A: Three and a half years later, we're beginning to understand exactly what we have to do. This is a big deal for us. I think the Ontario Brewing Awards have spoken. Our biggest weakness was the packaging side ... proper CO2, or issues with how we were filtering and packing. Look at Hyundai, at where they started in the car industry and where they've come. Beer is Canadian culture. It's hard to get respect from brewers that have been around for a very long time. I think winning four awards and a gold medal in honey lagers and the dark ... I'm very proud of my staff in every aspect.





    Q: What will this mean for Steelback?



    A: I think it's given us a benchmark for us continuing to be consistent.





    Q: Some people are criticizing the awards and say that your medals hurt the credibility of the awards, and that some of the judges' credentials are questionable. What are your thoughts on this?



    A: The awards are unsolicited. The process of this is probably the fairest process ... Who is the expert? Everybody has a different palate. Another guy drinking a dollar-a-beer it's what you're used to. ... From ground zero for some of our beers, we have increases of 12, 15 per cent per week. We've kind of mastered (the) huge errors on the can packaging side. We're now in B.C. and P.E.I. With the globalization of all the national brands, it's hard to know what's Canadian and not Canadian. It's guys like us and the microbreweries of Ontario who really set the pace.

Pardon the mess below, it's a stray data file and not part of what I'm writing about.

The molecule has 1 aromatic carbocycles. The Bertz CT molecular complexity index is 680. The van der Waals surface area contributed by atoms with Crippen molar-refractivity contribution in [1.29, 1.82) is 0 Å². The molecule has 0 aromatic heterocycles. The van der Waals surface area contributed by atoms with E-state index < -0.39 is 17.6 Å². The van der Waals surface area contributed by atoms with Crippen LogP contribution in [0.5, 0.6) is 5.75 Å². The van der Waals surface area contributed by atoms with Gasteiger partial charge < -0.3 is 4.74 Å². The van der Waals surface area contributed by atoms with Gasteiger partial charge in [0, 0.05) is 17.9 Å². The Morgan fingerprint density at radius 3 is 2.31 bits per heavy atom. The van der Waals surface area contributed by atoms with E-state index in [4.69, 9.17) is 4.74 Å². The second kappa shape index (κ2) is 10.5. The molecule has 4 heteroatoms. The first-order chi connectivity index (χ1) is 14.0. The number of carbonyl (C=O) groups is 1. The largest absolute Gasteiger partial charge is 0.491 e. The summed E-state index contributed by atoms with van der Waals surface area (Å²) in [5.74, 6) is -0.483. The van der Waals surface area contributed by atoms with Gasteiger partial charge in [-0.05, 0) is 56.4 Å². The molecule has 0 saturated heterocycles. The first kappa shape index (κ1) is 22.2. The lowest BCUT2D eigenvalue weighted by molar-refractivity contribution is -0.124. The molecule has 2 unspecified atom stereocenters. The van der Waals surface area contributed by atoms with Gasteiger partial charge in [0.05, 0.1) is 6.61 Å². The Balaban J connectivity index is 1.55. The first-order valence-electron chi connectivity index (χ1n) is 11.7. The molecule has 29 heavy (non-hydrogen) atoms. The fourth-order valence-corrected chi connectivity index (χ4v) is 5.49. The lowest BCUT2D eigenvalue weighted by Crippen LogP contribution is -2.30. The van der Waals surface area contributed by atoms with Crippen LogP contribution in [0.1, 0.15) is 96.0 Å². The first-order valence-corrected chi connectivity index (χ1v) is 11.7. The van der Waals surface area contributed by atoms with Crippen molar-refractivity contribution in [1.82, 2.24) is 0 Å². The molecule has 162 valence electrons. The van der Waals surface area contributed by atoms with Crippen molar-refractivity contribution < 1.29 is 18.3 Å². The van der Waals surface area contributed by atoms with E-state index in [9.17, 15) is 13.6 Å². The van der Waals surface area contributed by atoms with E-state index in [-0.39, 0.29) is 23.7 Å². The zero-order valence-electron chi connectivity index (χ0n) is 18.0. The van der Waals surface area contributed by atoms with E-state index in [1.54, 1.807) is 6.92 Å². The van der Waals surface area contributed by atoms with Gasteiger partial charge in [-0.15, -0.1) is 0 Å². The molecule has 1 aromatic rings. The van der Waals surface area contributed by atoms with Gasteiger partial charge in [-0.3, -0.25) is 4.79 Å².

Q: Have you spoken with your main sponsored spokesman, Phil Esposito, about the awards?



    A: Phil was very happy. We have a long-term commitment with Phil. He was very pleased.